What Australian travellers need to know before driving overseas

Tom Flanagan
News Reporter

Trying to remember the different road rules when driving interstate in Australia at times can be a bit of a headache.

So imagine the struggle for those who opt to get behind the wheel or hop on a motorcycle in a whole different country.

The roads in some countries, particularly those in southeast Asia, are notorious for accidents involving Australian holidaymakers, and crashes can often be the result of a lack of understanding on how roads operate in that particular country.

For those who plan on driving when abroad and are concerned over the differing rules, Yahoo News has laid out the basics for the countries most popular with Australians.

Road rules in Bali and Indonesia

Australians will find some comfort in that motorists on the popular holiday island as well as Indonesia as a whole drive on the left.

However foreign motorists must tread with caution with road discipline and conditions relatively poor.

One major threat to drivers is hazards in the road that they may not be accustomed to.

“These can include motorcycles and bicycles that are carrying obstructive items or several people on the back, food carts stopping without warning, animals crossing the street, and all sorts of vehicles cutting you from any side to pass,” Expat.com says.

Roads are often filled with motorcyclists in Bali and Indonesia. Source: AAP

It is essential drivers obtain an International Driving Permit alongside their Australian licence before travel.

If travellers don’t, they can face spiralling fines issued by traffic officers who regularly check for licences.

If involved in a crash, most travel insurance policies also become void without one.

Roads are also far more congested with a large population of motorcycle drivers and while locals often ignore road signals, foreign drivers are known to be targeted by police if they disobey road rules.

“Young, inexperienced travellers are taking to the roads in countries that are heavily congested. Often, these riders take little regard to their safety and fail to appreciate just how risky their actions may be,” Natalie Bell, director of Comparetravelinsurance.com.au, said.

One major difference from Australia is that Indonesia has a zero tolerance policy on drink driving.

The acceptable limit of blood-alcohol content in Australia is 0.05 per cent, however in Indonesia it is 0 meaning drivers can’t have any alcohol in their system

Road rules in Thailand

The minimum driving age in Thailand is slightly higher at 18, however most rentals won’t rent a car to tourists unless they are at least 21. Some rentals require drivers to be 23 and have one year’s experience driving.

Thailand’s roads again are difficult to navigate due to congestion and are filled with motorcycles – many which weave in and out of traffic.

Congestion is a real issue in Bangkok and parts of Thailand. Source: Getty

In 2012, Australian Nicole Fitzsimons was killed on a Thai road when she and her boyfriend were struck by another scooter as they turned into their hotel.

Her sister Kate told Yahoo News Australia most Australians, like her sister, are unaware of the added dangers in the country.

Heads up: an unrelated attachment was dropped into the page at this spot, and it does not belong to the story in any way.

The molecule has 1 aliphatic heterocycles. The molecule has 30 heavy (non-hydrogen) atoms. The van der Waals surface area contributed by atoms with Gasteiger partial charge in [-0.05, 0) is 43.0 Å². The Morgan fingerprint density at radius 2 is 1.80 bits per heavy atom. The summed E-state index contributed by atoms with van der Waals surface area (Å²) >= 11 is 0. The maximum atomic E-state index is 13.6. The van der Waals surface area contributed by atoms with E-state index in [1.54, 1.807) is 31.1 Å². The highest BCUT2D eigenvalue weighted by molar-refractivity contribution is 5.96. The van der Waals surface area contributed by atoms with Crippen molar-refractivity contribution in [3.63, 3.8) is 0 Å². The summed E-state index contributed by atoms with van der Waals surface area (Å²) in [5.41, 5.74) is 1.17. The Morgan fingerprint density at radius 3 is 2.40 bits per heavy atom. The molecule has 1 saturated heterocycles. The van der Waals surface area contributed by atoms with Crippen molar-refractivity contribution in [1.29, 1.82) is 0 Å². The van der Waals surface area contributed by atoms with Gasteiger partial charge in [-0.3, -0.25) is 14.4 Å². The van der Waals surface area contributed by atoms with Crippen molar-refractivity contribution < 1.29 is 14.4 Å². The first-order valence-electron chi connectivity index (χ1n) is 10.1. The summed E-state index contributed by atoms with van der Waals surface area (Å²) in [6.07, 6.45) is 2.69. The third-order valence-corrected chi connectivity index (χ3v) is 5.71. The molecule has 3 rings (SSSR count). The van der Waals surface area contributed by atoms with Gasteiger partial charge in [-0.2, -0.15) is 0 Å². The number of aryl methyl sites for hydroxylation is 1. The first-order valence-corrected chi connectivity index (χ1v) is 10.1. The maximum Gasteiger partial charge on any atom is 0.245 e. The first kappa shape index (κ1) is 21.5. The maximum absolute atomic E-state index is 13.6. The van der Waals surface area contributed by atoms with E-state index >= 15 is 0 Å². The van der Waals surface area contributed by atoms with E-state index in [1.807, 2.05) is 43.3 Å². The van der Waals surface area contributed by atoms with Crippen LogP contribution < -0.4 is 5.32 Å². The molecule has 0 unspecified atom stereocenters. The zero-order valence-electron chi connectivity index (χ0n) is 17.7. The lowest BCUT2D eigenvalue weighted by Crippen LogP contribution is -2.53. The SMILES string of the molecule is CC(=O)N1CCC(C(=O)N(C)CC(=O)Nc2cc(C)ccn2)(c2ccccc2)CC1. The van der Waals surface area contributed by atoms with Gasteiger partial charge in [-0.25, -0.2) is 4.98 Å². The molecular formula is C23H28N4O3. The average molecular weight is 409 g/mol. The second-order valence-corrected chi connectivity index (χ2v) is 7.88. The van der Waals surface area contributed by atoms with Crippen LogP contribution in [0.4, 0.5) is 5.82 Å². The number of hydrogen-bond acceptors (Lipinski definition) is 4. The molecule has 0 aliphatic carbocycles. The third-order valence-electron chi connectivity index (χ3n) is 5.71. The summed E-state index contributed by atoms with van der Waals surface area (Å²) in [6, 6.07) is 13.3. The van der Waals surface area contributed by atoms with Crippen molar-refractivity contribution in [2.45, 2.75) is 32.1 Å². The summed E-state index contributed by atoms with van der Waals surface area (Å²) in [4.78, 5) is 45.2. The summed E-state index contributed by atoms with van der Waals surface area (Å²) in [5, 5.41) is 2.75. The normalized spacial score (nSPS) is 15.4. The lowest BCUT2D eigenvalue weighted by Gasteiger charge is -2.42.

In Thailand it is also illegal to drive topless as it is deemed offensive. Drivers can incur fines of up to $25.

International Driving Permits are again needed in Thailand.

Road rules in the UK

Road rules in the UK are largely similar to Australian states, with motorists also driving on the left-hand side.

Australians can use their licence in the UK for 12 months before they must apply for a British one.

Speed limits across the UK are displayed in miles per hour so drivers must transition accordingly.

Sped limits in the UK are in miles as opposed to kilometres. Source: Getty

Performing U-turns in the UK is far more common and is allowed on the majority of roads, meaning Australian drivers must be aware of others on the road deciding to change direction.

One more lenient rule Australians may not be aware of is during the daytime motorists can park against the flow of traffic if they wish.

Driving in London itself comes with added pressure. Notable difference include a $22 congestion charge in place on weekdays in central London areas, while double red lines along a roadside means no stopping whatsoever.

Road rules in the US

The obvious difference in the US is that vehicles drive on the right-hand side.

In the US, turning right at a red light is also allowed unless signage indicates otherwise. However this can differ from state to state, and New York City is an exception to the rule.

Speed limits across each state vary and Australians are advised to check limits before driving in each state.

US roads are also subject to a series of tolls and driving across the nation drivers must be prepared to pay for road use. Some tolls only accept cash so always have money on you when driving.

Road rules in New Zealand

As expected, driving in New Zealand is largely the same as in Australia.

Drivers from Australia can use their licence in New Zealand for up to one year.

Provisional drivers can also drive in New Zealand, but must adhere to the same restrictions as in Australia.

Drivers need to be 21 and have a full licence to hire a vehicle however.

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